In Sacramento, two bodies were found in a wooded area near a homeless camp, fire Capt. Jim Doucette said Sunday. He said the cause of death wasn't known, but friends at a nearby shelter told authorities they had advised the two men to leave before the storms hit early Friday, but they opted to stay behind.
Search crews continued Sunday to look for a 62-year-old hiker who disappeared during the storm in Southern California's San Bernardino Mountains.
The man left his weekend home in the resort community of Green Valley Lake on Friday afternoon just before the storm began, San Bernardino County sheriff's spokeswoman Arden Wiltshire said.
He used his cell phone Friday to tell authorities he lost his sense of direction in the fog, but searchers last had phone contact with him early Saturday, she said.
Seven family members were hospitalized after suffering carbon monoxide poisoning from a propane lantern they brought inside when their home in Willows, about 25 miles southwest of Chico, lost power during the storm.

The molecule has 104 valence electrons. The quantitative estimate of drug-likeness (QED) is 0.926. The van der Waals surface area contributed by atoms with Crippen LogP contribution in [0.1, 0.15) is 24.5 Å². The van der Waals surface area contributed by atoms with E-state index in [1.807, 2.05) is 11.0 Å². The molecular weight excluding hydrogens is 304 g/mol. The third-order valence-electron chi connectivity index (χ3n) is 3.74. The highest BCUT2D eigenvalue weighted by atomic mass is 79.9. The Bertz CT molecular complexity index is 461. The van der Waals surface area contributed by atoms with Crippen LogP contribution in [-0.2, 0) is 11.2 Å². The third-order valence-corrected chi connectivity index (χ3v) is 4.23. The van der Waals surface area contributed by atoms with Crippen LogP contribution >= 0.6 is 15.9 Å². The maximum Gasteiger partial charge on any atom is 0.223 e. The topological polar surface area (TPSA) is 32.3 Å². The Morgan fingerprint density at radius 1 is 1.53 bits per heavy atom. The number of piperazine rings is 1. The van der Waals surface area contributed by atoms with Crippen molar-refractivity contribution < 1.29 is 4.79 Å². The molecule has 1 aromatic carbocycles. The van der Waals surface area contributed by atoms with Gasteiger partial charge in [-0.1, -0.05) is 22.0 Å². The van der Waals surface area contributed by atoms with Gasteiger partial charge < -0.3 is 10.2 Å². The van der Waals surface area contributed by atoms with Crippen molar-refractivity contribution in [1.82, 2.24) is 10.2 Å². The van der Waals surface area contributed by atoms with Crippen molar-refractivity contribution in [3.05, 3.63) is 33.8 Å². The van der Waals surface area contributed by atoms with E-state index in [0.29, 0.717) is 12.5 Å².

A boy in the house woke up when he heard his sister collapse in the bathroom, Sgt. Jim Miranda of the Glenn County Sheriff's Department said. Sev-eral people were sick when they arrived at a hospital Saturday.
Emergency status in 3 counties
Utility officials warned against using gas-powered portable heating sources inside, saying it was extremely dangerous. A house fire Saturday in Sacramento was thought to be caused by candles used to light the home during the power failure.
Glenn County was one of three hard-hit counties where Gov. Schwarzenegger declared emergencies Saturday. Hundreds of residents were staying at shelters and motels until power was restored, and they may be without power until Thursday, Sheriff Larry Jones said.
In the snowy Sierra foothills, workers trying to restore power were forced to rely on snowshoes, all-terrain vehicles and helicopters to repair equipment in the most remote spots, utility officials said. About 90,000 customers remained without power Sunday evening, utility officials said.